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18 Jan, 2017

ASEAN@50 campaign brand confusion: Historic look at how it transpired, and how to fix it

SINGAPORE – As the ASEAN Tourism Forum 2017 gets under way here this week, one of the big rah-rah announcements will be a range of activities to promote the VisitASEAN@50 campaign. While that has got everyone excited, one key underlying issue remains unaddressed — the confusion and lack of clarity over the ASEAN brand image and logo.

This dispatch takes a historic look at how the ASEAN tourism industry has only made the branding issue worse for itself by only focussing on the future minus a thorough evaluation of the past. All the documents cited to bolster my arguments are scanned copies of the originals which I have meticulously maintained over the years, a treasure trove of history which no-one else can claim to own. 

The ASEAN Tourism Forum 2017 website has four logos. Three clearly refer to ASEAN alone and only one to both “ASEAN and Southeast Asia”. Does anyone know what each logo represents? No?


The potential for confusion and lack of clarity over the branding, of which the logos are a key part, is exactly what the ASEAN Tourism Strategic Plan for 2016-25 cautions about in the quote above. In fact, the confusion and lack of clarity on ASEAN branding has been a historical problem dating back to 1984, yes, 1984, as the following slides will prove.


It was in Singapore way back in March 1984 that what was then known as the ASEAN Sub-committee of Tourism set up a Task Force to formulate the concept of promoting ASEAN as a single destination.


This is how the preamble described the prevailing image of ASEAN at the time: It was seen as political organisation, with no image as a tourist destination. That was clearly identified as The Problem.


The core recommended solution was to promote the ASEAN image in world markets by HIGHLIGHTING the names of the individual countries (which in those days included only five founding members: Thailand, Singapore, Malaysia, Philippines and Indonesia).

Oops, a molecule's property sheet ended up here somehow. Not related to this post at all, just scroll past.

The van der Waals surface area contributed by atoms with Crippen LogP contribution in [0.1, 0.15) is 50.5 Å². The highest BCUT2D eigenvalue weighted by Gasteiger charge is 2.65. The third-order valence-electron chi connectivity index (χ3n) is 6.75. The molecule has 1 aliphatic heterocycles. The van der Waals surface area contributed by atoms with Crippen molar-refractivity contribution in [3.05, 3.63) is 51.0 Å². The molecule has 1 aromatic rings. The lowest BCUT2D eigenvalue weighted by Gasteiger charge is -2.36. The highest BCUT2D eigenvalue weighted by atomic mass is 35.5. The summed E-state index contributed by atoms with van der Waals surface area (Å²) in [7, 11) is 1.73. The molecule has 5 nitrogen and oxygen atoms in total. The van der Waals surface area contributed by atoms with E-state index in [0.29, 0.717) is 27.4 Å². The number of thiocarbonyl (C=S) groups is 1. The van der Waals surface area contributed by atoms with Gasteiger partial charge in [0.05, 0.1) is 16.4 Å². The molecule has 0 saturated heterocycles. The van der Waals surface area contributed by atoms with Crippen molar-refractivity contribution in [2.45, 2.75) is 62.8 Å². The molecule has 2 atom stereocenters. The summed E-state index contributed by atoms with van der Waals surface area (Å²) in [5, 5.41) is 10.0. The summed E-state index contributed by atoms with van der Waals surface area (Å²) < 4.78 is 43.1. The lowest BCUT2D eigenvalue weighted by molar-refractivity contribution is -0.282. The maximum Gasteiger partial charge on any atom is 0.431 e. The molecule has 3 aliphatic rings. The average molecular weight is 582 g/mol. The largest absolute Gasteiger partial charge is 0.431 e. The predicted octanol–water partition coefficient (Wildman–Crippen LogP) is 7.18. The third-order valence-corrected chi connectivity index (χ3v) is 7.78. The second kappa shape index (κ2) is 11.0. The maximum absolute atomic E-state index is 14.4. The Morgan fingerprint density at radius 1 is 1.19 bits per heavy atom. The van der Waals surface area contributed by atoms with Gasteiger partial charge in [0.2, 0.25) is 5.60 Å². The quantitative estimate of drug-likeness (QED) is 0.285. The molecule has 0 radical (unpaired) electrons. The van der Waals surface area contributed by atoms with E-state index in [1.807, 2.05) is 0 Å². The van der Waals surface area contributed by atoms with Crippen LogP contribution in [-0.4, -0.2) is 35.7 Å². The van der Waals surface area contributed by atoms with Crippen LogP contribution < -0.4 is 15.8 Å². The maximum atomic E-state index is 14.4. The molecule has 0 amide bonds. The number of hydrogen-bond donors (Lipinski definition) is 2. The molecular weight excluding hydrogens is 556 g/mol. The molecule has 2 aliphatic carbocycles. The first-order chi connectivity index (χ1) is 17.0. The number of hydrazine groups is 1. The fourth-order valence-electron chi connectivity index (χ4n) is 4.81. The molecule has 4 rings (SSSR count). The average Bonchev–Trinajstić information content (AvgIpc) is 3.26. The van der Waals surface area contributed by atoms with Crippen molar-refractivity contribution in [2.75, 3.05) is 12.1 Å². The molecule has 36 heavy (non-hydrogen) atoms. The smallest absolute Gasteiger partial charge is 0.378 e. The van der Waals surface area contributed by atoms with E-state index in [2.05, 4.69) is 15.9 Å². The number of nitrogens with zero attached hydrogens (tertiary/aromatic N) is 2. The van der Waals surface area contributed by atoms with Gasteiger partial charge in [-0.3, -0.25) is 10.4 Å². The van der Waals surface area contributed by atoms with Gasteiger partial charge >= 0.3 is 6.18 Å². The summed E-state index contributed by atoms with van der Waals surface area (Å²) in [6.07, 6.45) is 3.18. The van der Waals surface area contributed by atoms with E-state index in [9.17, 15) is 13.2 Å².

Forward to 1987 when ASEANTA, the grouping of private sector ASEAN travel & tourism associations, plus national airlines, is also facing similar challenges and talking of building up its own awareness on the world stage.


 One very strong recommendation by ASEANTA to the NTOs was to develop the theme of an “ASEAN Village” which could become a “constant feature” at all international trade shows.


In 1987, when the ASEAN heads of government endorsed the declaration of a Visit ASEAN Year in 1992 to mark the 25th anniversary of ASEAN. That meant a five-year planning and preparation process.


By 1992, Brunei Darussalam had joined ASEAN, and this was the logo of the first Visit ASEAN Year 1992.


Fast forward to 2002, the other Greater Mekong Subregion countries (Myanmar, Laos, Cambodia and Vietnam) had joined ASEAN. The first ASEAN Tourism Agreement was signed by the ASEAN heads of government in November 2002. Note the importance of the mandate. The agreement was signed by the heads of government, not the tourism ministers. This is what it said about branding:


 Note my underlining of Objective 5.


Note my underlining of Objective 7. It clearly says “Promoting ASEAN” as a brand, not Southeast Asia.


Fast forward to 2009, and the US Government has now entered the fray. The consultants appointed by the US Agency for International Development effectively conclude that  all the previous agreements, campaigns and other efforts to market ASEAN as a single destination have failed. The “ASEAN” brand must be replaced by “Southeast Asia.” The recommendation arouses rigorous debate, but is allowed to pass.